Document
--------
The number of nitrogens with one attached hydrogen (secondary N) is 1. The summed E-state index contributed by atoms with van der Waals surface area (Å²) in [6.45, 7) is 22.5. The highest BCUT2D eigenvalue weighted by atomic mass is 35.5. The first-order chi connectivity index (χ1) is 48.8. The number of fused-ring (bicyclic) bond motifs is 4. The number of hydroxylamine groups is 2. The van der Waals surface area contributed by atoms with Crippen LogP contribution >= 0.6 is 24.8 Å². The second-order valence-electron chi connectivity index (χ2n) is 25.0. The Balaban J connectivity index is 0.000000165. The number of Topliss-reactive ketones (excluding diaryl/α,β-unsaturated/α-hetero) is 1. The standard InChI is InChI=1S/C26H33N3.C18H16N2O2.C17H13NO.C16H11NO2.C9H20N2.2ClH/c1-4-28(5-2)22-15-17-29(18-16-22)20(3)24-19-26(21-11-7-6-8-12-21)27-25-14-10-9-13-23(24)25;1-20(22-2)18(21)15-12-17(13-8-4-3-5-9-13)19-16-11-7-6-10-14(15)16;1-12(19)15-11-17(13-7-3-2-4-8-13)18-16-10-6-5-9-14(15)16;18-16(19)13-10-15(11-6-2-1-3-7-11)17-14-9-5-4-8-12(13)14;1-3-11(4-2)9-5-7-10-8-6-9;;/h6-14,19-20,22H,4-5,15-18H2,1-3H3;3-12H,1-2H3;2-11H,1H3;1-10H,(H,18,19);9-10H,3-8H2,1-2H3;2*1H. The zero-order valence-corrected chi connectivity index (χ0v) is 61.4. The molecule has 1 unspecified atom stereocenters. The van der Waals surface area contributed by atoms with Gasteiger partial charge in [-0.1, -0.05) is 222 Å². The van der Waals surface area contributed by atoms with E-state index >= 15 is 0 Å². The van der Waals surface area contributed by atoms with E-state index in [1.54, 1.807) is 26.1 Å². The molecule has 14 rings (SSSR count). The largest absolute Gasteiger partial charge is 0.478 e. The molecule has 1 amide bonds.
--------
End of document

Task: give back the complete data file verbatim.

The number of nitrogens with one attached hydrogen (secondary N) is 1. The summed E-state index contributed by atoms with van der Waals surface area (Å²) in [6.45, 7) is 22.5. The highest BCUT2D eigenvalue weighted by atomic mass is 35.5. The first-order chi connectivity index (χ1) is 48.8. The number of fused-ring (bicyclic) bond motifs is 4. The number of hydroxylamine groups is 2. The van der Waals surface area contributed by atoms with Crippen LogP contribution >= 0.6 is 24.8 Å². The second-order valence-electron chi connectivity index (χ2n) is 25.0. The Balaban J connectivity index is 0.000000165. The number of Topliss-reactive ketones (excluding diaryl/α,β-unsaturated/α-hetero) is 1. The standard InChI is InChI=1S/C26H33N3.C18H16N2O2.C17H13NO.C16H11NO2.C9H20N2.2ClH/c1-4-28(5-2)22-15-17-29(18-16-22)20(3)24-19-26(21-11-7-6-8-12-21)27-25-14-10-9-13-23(24)25;1-20(22-2)18(21)15-12-17(13-8-4-3-5-9-13)19-16-11-7-6-10-14(15)16;1-12(19)15-11-17(13-7-3-2-4-8-13)18-16-10-6-5-9-14(15)16;18-16(19)13-10-15(11-6-2-1-3-7-11)17-14-9-5-4-8-12(13)14;1-3-11(4-2)9-5-7-10-8-6-9;;/h6-14,19-20,22H,4-5,15-18H2,1-3H3;3-12H,1-2H3;2-11H,1H3;1-10H,(H,18,19);9-10H,3-8H2,1-2H3;2*1H. The zero-order valence-corrected chi connectivity index (χ0v) is 61.4. The molecule has 1 unspecified atom stereocenters. The van der Waals surface area contributed by atoms with Gasteiger partial charge in [-0.1, -0.05) is 222 Å². The van der Waals surface area contributed by atoms with E-state index >= 15 is 0 Å². The van der Waals surface area contributed by atoms with E-state index in [1.54, 1.807) is 26.1 Å². The molecule has 14 rings (SSSR count). The largest absolute Gasteiger partial charge is 0.478 e. The molecule has 1 amide bonds.